Animation of Human Gait

TitleAnimation of Human Gait
Publication TypeBook Chapter
Year of Publication1991
AuthorsBruderlin A, Calvert TW
EditorPatla AE
Book TitleAdaptability of Human Gait - Implications for the Control of Locomotion
Series TitleAdvances in Psychology
Pagination305 - 330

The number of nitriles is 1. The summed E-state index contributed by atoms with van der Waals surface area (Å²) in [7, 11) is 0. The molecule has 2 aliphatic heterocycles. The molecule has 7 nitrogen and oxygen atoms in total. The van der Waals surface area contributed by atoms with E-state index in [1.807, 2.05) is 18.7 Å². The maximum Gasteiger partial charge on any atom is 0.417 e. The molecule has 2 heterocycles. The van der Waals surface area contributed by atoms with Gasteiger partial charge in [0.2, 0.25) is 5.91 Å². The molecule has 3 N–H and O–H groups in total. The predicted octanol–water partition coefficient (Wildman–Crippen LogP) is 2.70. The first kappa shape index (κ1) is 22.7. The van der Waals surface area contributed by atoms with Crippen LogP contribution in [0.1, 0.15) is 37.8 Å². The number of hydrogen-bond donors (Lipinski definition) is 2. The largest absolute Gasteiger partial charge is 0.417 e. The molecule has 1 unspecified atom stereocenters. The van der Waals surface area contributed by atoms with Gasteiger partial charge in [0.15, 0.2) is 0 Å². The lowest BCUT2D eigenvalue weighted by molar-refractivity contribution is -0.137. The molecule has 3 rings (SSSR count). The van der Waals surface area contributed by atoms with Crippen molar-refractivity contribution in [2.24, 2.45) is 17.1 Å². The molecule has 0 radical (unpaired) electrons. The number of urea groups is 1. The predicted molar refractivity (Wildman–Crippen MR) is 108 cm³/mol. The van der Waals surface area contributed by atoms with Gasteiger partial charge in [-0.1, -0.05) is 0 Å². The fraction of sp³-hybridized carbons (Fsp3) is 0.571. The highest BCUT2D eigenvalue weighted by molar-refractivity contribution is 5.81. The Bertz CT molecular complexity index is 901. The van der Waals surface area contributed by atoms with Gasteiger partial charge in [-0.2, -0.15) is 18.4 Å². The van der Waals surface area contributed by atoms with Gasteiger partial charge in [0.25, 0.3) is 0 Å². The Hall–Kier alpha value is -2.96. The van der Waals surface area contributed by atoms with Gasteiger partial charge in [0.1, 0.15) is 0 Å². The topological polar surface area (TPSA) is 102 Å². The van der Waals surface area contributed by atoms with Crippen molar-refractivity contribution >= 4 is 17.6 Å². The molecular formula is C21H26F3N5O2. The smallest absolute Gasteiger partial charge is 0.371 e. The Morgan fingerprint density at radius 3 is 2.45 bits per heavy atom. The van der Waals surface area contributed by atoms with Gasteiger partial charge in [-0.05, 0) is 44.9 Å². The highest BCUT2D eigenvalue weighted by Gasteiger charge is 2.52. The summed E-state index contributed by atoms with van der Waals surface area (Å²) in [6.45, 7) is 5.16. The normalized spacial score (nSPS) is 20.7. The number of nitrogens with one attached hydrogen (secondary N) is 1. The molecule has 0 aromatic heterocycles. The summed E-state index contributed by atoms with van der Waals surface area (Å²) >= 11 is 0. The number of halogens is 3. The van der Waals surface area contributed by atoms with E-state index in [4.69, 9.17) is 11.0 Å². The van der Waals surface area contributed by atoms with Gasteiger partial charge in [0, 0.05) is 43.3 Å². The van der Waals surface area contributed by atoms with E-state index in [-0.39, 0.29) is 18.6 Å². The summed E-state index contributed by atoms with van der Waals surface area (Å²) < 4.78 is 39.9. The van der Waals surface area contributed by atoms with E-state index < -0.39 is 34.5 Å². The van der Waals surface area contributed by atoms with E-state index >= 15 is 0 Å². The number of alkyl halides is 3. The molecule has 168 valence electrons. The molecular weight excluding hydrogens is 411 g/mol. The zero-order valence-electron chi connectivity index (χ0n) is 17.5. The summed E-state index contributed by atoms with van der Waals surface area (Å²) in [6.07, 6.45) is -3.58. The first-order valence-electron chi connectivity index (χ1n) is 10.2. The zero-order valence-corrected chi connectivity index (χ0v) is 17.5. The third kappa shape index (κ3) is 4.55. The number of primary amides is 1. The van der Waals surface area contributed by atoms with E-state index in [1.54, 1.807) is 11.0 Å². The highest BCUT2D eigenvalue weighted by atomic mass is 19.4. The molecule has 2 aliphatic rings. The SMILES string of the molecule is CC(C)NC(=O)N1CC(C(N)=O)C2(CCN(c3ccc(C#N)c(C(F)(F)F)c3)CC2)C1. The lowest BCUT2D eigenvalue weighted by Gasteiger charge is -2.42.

Recent developments in computer animation have made available more advanced methods to visualize human movements. These find application in entertainment, education, scientific visualization, ergonomic evaluation and as a medium for artistic expression. Two of the principal objectives which need to be addressed if human figure animation is to become more practical are the convenient, high level specification of movement sequences and the production of truly realistic movement. In order to provide convenient means of specifying movements there has been a tendency away from cell animation, where the user defines key positions in time, toward higher levels of control, where movements are specified as tasks like "walk to the door". The computer "knows" about these tasks, decomposes them and calculates the proper joint angles over time. To attain a greater degree of motion realism techniques from robotics and biomechanics are being applied, where movements are generated through forces acting on masses of bodies. This paper introduces a method to animate human locomotion based on these principles. A generic locomotion cycle is derived from a simple dynamic model. The forces and torques which control this model are internally generated from knowledge about human gait. The mechanical and robot-like appearance of the simulated motion is visually enhanced and humanized through kinematic algorithms; a human leg is superimposed onto the simplified dynamic pendulum leg, a pelvis is induced and the arm swing and shoulder rotation during locomotion are expressed as functions of the lower body movements. The system which has been implemented can produce quite realistic looking human walks under a fairly wide range of conditions upon specification of only a few parameters, such as desired walking speed and step length. This will be extended in a straightforward way to running and locomotion over uneven terrain, up and down stairs, etc. Studies are also underway to determine how this approach can be applied to non-locomotory movement.